I hope this finds you | Suchismita Choudhury

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I hope this finds you.... Yours' truly


I lay there for four years with my lifeless body counting my breaths, patiently waiting for death. I couldn’t feel the nurse’s touch when she gave me a sponge bath every 4 days, the thumping of my chest with every breath, the taste of the grain that I refrained from eating, and the breeze that slowly blew across my face; although I could hear it whistle. My beating heart and my vision wide awake were alibi to the little life I had left in me. While I laid on my iron cold bed, sometimes covered in my own filth I would lucid dream of being with Margaret and the Buckingham Palace, the only two places I loved.


I was a soldier in the British Army, and came to Berlin before Princess Elizabeth sat on the throne to take charge as the Queen. It was during the Great War when her uncle was our beloved Monarch. Our King had friendly relations with Hitler, he couldn’t have anticipated the man to be the savage he turned out to be. I was a trusted man of the King, he sent me with a Peace Treaty he had to offer Adolf Hitler that accedes to the inhumane propaganda he had on his mind, provided he protected the British Royal Family and his monarchy. I was not aware that I was carrying a lethal document that consented to the death of millions to protect the crown over his head.

I was accompanied by five other men and all of them were as clueless as I was. Mr. Gunter Hildegard had set up a meeting with Hitler in the Nazi camp. Apparently, Hitler was busy sadistically killing people and couldn’t make it to the meeting, which was rescheduled after a few days. Every night we would hear souls shifting bodies while thousands were dying on the battlefield, there were hundreds being born in the torture camps. Soon,we heard that King Edward VIII renounced his throne after marrying an American divorcee. The throne was taken over by his younger brother who was not aware of our whereabouts and our Prime Minister Winston Churchill too busy to let him know.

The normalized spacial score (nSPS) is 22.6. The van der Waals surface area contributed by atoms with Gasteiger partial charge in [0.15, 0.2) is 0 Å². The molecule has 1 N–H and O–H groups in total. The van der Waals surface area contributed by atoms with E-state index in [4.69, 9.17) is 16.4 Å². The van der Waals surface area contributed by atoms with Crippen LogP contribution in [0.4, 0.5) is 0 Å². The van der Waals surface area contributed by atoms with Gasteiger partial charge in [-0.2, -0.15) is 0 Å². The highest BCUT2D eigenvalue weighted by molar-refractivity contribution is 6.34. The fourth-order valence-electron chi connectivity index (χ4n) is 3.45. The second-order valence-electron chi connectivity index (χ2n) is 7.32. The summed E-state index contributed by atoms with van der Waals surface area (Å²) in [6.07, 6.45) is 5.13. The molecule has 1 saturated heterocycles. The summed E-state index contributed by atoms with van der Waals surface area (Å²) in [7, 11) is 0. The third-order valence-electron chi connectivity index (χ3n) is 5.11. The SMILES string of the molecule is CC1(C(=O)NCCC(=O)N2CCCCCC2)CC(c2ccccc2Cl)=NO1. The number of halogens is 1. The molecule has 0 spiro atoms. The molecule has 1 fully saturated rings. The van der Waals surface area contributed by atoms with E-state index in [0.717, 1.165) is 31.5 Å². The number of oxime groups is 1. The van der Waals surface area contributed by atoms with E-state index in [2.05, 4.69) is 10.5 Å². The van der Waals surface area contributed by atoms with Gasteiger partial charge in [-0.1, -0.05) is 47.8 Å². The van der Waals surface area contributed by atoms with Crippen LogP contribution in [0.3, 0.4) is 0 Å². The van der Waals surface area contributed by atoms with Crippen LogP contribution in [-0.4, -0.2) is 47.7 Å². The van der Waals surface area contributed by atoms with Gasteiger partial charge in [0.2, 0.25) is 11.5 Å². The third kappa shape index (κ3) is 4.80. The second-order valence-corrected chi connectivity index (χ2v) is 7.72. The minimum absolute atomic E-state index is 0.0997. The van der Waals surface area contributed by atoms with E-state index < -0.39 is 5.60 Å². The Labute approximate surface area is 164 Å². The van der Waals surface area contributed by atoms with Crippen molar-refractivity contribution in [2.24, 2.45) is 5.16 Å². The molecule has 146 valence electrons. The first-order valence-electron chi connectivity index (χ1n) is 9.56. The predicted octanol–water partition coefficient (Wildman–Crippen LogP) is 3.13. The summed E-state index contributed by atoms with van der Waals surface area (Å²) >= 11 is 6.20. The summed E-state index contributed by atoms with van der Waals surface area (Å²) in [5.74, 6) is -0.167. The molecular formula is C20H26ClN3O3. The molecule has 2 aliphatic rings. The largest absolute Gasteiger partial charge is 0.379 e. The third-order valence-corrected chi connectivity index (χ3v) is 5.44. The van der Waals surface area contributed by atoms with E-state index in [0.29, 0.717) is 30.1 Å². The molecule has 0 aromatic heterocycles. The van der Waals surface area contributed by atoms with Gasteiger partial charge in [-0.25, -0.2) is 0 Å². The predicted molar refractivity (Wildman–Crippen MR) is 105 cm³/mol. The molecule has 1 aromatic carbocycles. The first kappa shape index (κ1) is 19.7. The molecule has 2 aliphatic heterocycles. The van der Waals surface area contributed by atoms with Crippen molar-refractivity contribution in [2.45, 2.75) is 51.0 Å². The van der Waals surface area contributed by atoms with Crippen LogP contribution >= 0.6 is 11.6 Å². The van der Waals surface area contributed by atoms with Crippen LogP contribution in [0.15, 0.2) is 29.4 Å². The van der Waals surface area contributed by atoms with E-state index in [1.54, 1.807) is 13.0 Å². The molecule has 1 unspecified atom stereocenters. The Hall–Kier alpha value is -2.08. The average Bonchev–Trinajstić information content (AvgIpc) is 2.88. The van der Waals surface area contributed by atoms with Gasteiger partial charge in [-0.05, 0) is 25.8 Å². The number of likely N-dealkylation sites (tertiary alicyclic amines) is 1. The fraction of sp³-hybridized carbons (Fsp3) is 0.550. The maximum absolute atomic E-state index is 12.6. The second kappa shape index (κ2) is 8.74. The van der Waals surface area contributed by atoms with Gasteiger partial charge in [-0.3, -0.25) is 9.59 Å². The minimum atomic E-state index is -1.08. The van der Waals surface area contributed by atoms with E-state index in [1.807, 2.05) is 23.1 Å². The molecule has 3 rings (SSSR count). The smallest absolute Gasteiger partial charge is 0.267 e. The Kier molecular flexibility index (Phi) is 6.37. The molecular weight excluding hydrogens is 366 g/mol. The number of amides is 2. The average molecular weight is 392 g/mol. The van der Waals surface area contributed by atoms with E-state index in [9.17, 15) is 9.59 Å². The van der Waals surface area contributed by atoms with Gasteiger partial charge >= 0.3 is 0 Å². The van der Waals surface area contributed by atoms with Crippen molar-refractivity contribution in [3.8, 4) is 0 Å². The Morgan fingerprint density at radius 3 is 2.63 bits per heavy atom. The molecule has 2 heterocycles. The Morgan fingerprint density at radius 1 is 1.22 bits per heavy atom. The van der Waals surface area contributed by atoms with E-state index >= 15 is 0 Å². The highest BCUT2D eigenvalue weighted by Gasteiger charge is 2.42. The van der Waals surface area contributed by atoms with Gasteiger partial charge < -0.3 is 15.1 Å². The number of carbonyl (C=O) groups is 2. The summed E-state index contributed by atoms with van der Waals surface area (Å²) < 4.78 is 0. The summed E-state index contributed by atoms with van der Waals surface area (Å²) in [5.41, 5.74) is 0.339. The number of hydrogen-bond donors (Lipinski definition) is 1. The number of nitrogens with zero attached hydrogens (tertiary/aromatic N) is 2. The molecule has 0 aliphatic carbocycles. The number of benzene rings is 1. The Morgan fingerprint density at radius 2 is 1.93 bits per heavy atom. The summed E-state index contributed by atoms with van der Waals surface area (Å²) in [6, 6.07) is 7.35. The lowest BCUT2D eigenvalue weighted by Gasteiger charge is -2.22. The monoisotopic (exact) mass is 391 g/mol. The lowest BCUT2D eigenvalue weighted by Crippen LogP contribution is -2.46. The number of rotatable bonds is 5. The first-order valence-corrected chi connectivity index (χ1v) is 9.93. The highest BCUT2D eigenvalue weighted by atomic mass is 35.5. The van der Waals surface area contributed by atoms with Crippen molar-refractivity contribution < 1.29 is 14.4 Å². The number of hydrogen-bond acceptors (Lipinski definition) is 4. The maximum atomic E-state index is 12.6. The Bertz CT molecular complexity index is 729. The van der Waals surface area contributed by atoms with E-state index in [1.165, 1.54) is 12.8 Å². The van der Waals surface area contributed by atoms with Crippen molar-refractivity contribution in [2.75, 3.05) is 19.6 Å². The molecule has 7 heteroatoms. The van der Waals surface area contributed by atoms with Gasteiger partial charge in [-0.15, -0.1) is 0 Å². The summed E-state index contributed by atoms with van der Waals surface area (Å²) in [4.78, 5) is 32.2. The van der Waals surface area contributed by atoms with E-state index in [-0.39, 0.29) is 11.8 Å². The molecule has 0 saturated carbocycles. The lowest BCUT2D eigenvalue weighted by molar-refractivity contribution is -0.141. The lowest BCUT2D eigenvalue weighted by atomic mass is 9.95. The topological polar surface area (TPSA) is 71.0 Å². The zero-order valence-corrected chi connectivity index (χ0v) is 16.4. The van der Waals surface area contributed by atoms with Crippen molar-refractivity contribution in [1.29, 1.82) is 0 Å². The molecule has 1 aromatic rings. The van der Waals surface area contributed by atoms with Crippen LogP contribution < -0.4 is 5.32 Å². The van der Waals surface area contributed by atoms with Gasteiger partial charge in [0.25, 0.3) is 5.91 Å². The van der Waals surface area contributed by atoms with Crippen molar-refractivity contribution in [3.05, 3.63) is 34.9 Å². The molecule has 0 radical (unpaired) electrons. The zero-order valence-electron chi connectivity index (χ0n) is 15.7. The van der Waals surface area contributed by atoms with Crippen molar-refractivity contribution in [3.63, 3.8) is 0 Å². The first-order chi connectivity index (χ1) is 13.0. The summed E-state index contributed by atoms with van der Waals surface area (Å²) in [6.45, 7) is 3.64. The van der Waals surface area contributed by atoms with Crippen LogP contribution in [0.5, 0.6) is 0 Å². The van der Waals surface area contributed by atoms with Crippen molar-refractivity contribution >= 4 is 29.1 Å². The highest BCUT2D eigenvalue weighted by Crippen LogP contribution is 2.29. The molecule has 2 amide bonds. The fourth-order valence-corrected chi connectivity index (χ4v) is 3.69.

The war seemed never-ending and the Nazi camps were full of unidentified bones and skeletons. The bodies piled up like mattresses for Hitler to sleep on. The Americans were ready to attack Hitler by bringing in troops of millions to end the barbarous reign. It was a ruthlessly cold winter morning in Berlin, everything was calm and quiet like the deafening silence before the storm. I was walking carefree or careless of my surroundings, around the camp thinking of my little girl Margaret, it was the 10th of July, her 16th birthday. Suddenly, I heard a blast a few miles away. I was taken aback, even though I knew I was walking leisurely in a war zone in a nation unknown. I should’ve been more careful but I was carefree or couldn't care less, could a word have two opposites? All I wanted was a calming walk around the camp reminiscing the memories I had of my sweet child.